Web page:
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1.  Quantum dots and prion proteins 
Prion  2013;7(5):349-358.
A diagnostics of infectious diseases can be done by the immunologic methods or by the amplification of nucleic acid specific to contagious agent using polymerase chain reaction. However, in transmissible spongiform encephalopathies, the infectious agent, prion protein (PrPSc), has the same sequence of nucleic acids as a naturally occurring protein. The other issue with the diagnosing based on the PrPSc detection is that the pathological form of prion protein is abundant only at late stages of the disease in a brain. Therefore, the diagnostics of prion protein caused diseases represent a sort of challenges as that hosts can incubate infectious prion proteins for many months or even years. Therefore, new in vivo assays for detection of prion proteins and for diagnosis of their relation to neurodegenerative diseases are summarized. Their applicability and future prospects in this field are discussed with particular aim at using quantum dots as fluorescent labels.
doi:10.4161/pri.26524
PMCID: PMC4134339  PMID: 24055838
imaging; label; neurodegenerative disease; prion protein; quantum dots
2.  Water-dispersible TiO2 nanoparticles via a biphasic solvothermal reaction method 
Nanoscale Research Letters  2013;8(1):503.
A biphasic solvothermal reaction method has been used for the synthesis of TiO2 nanoparticles (NPs). In this method, hydrolysis and nucleation occur at the interface of organic phase (titanium (IV) n-propoxide and stearic acid dissolved in toluene) and water phase (tert-butylamine dissolved in water) resulting in the nucleation of the stearic acid-capped TiO2 NPs. These NPs are hydrophilic due to hydrophobic stearic acid ligands and could be dispersed in toluene, but not in water. These stearic acid-capped TiO2 NPs were surface-modified with 2,3-dimercaptosuccinic acid (DMSA) in order to make them water soluble. The resultant TiO2 NPs were easily redispersed in water without any noticeable aggregation. The Rietveld profile fitting of X-ray diffraction (XRD) pattern of the TiO2 NPs revealed highly crystalline anatase structure. The average crystallite size of TiO2 NPs was calculated to be 6.89 nm, which agrees with TEM results. These results have important implications for the use of TiO2 in biomedical, environmental, and industrial applications.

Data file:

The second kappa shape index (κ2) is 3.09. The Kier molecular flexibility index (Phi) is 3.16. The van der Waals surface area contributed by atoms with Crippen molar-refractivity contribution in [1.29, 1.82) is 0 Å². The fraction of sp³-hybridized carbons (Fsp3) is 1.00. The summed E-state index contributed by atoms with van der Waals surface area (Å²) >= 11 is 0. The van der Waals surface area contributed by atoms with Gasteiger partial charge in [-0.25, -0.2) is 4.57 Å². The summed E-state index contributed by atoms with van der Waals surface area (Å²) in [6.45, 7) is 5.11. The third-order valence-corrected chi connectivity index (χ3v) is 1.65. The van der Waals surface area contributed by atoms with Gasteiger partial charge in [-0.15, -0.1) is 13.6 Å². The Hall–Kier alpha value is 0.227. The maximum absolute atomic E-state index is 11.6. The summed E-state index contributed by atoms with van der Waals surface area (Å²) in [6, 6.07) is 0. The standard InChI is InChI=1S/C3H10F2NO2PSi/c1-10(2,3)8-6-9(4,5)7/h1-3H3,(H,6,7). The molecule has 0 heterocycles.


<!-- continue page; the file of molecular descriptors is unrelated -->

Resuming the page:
doi:10.1186/1556-276X-8-503
PMCID: PMC4219175  PMID: 24289214
TiO2; X-ray diffraction; UV-vis absorption; Fluorescence spectra
3.  Behaviour of Zinc Complexes and Zinc Sulphide Nanoparticles Revealed by Using Screen Printed Electrodes and Spectrometry 
Sensors (Basel, Switzerland)  2013;13(11):14417-14437.
In this study, we focused on microfluidic electrochemical analysis of zinc complexes (Zn(phen)(his)Cl2, Zn(his)Cl2) and ZnS quantum dots (QDs) using printed electrodes. This method was chosen due to the simple (easy to use) instrumentation and variable setting of flows. Reduction signals of zinc under the strictly defined and controlled conditions (pH, temperature, flow rate, accumulation time and applied potential) were studied. We showed that the increasing concentration of the complexes (Zn(phen)(his)Cl2, Zn(his)Cl2) led to a decrease in the electrochemical signal and a significant shift of the potential to more positive values. The most likely explanation of this result is that zinc is strongly bound in the complex and its distribution on the electrode is very limited. Changing the pH from 3.5 to 5.5 resulted in a significant intensification of the Zn(II) reduction signal. The complexes were also characterized by UV/VIS spectrophotometry, chromatography, and ESI-QTOF mass spectrometry.